Black Panther Review: Black Panther Roars Loud And Proud

Black Panther Review: Black Panther Roars Loud And Proud

 

Sometimes waiting is the hardest part when it comes to our love of seeing comic book heroes/heroines graduate to in-the-flesh both in film and TV; when they do, it’s in the hands of the fans to give it life or leave it to dust. I’m here to tell you that there is PLENTY of life in Marvel Studio’s eighteenth release known as Black Panther.

Citing the work of an art of legends like Stan Lee (who has a very cute cameo, as always), Jack Kirby, Christopher Priest, Jonathan Hickman, Reginald Hudlin, and Ta-Nehisi Coates as well as using The Godfather AND James Bond films as influence in creating a “big, operatic family drama centered on a world of international espionage” is amazing and none of it heavy-handed.

For Some Sick A** Black Panther Merch Check Out Design By Humans

And THE WOMEN. Holy cow, the women of Wakanda DO not serve as window dressing or “obligatory fangirl service.” These women are strong as hell, smart as hell, and flip you for real before you can even THINK of pulling a punch. And what’s great about Black Panther is that not all the women are warriors – some are scientists, tech geniuses, and horticulturists…all of whom Wakanda could not survive without. I can’t say enough about Danai Gurira, Angela Bassett, Lupita Nyong’o, Letitia Wright, and the other women who make up this cast. Usually, we get 2 important women in the cast and the rest are there to fill space, but in Black Panther, they all have an important job to do, and it’s NOT being a “token.” What Coogler does is show that while he may be a powerful king, T’Challa would not survive without these powerful women in his life to guide him, protect him, fight alongside him, and of course, give him all the tech toys he needs to BE said superhero and protector of Wakanda. I really hope this movie inspires young ladies to realize that science and technology are indeed awesome, not just for boys, and look into programs like S.T.E.M. (Science, Technology, Engineering, and Math Education), i.am STEAM, or many other programs aimed at getting our youth ready for the future!

Wakanda itself is just how I’d imagined: big, beautiful, and well hidden. It covers every kid (and adult) fantasy of “walking behind the waterfall and discovering something new.” And learning 1982’s Blade Runner was used as an influence in Wakanda’s look makes my sci-fi heart skip a beat.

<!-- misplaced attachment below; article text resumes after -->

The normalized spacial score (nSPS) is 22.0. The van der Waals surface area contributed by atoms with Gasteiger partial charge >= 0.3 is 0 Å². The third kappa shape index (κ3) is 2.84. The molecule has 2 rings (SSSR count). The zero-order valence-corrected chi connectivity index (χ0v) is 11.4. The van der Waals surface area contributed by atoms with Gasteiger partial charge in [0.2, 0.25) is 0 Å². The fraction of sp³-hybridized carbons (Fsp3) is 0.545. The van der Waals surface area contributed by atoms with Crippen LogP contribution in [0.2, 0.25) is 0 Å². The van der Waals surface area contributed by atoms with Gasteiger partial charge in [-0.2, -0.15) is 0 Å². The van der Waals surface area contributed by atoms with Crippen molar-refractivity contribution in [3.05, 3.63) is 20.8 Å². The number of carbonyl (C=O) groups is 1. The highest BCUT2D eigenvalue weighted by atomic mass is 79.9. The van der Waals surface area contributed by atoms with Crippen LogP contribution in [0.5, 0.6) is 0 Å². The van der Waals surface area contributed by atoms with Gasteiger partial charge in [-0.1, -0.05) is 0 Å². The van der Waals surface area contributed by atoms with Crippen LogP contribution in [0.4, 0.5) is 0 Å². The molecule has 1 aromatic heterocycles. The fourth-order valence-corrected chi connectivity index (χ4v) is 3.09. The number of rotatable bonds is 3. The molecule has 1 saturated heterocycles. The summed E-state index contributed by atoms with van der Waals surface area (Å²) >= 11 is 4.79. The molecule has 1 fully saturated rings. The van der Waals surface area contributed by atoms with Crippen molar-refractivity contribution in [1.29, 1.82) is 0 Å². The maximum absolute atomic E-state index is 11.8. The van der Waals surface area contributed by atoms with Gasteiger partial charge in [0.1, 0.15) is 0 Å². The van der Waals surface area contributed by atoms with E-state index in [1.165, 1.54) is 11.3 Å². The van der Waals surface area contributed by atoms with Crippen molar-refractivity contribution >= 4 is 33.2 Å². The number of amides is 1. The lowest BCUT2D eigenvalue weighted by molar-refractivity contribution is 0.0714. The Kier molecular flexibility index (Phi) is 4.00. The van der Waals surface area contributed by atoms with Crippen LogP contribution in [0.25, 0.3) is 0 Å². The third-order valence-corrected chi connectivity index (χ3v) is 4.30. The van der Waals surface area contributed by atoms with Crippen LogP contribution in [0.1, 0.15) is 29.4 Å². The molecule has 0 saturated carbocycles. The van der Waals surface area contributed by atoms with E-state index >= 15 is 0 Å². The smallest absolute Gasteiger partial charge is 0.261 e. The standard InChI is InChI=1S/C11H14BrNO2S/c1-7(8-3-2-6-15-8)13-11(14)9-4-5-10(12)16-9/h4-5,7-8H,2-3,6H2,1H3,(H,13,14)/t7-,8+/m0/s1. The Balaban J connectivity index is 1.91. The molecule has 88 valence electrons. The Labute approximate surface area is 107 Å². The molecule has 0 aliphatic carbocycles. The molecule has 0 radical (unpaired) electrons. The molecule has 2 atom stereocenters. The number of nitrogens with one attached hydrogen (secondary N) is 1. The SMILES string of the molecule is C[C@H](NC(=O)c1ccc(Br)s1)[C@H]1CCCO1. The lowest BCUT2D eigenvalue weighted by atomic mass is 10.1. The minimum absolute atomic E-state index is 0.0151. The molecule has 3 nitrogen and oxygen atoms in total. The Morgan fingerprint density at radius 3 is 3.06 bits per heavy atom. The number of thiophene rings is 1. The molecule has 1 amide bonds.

I can say with absolute confidence is there is NO WEAK LINK in this cast. Chadwick Boseman was the perfect choice for T’Challa because Boseman is able to emote with every fiber of his being the struggles of human emotion and the tough choices a superhero has to make. We’re also privy to villains like Ulysses Klaue (played deftly by Andy Serkis, a man who deserves AT LEAST 3 Oscars to his name) experience new things and lets the audience share in that excitement…and believe me, there is TONS of excitement.

Ulysses Klaue (Andy Serkis) being interrogated

IMPORTANT: If you’re assuming this is some kind of “Down With Whitey” propaganda film, you can just keep it moving. While the desire for retribution is strong in Killmonger (Michael B. Jordan), the message of the film is one of hope, strength, and equality. In a recent interview, director Ryan Coogler said the central theme is “responsibility and identity,” and goes on to say “What do the powerful owe those in need? It separates the good guys from the villains. What value is strength unless you’re using it to help someone? Wakanda pretends to be just another struggling African country, but some of its neighbors are struggling for real. If Wakandans don’t stand up for themselves, who will? But if they stand only for themselves, then who are they?”

Coogler was also smart to insist on his own team from his past films Fruitvale Station and Creed, as well as Rachel Morrison, who just made history as the FIRST female cinematographer ever to be nominated for an Oscar (Mudbound), so the film would have the right flow, instead of suffering from “too many cooks” syndrome.

And that AMAZING Kendrick Lamar-produced soundtrack? Yeah, it comes out on the 11th (expected date), so don’t sleep on that shiz. In fact, if Lamar isn’t nominated for an Oscar next year for “Black Panther,” “Pray For Me” (f. The Weeknd), or “All The Stars” (f. SZA), I predict a riot.

Marvel Studios decision to release Black Panther during Black History Month instead of the usual summer blockbuster schedule was a great idea. Considering the state of our country, I would much rather watch something filled with hope for the future

I absolutely loved this movie so much, I wanted to see it again right away (and champing at the bit to experience it again in 3D)! And the fact that I’ve said nothing of the plot should tell you that I want you to experience this movie for yourselves just as I did. Even if I tried to talk about the plot, I’d invariably spoil something, and that’s not fair to you.

I’ve said it before and I’ll say it again:

History has been made.

Black Panther opens February 16th (advance showings on February 15th in select cities)

 

Trivia: IMDb

 

Black Panther's Rating!
  • 9.5/10
    Black Panther Movie Review: Black Panther Roars Loud And Proud - 9.5/10
9.5/10
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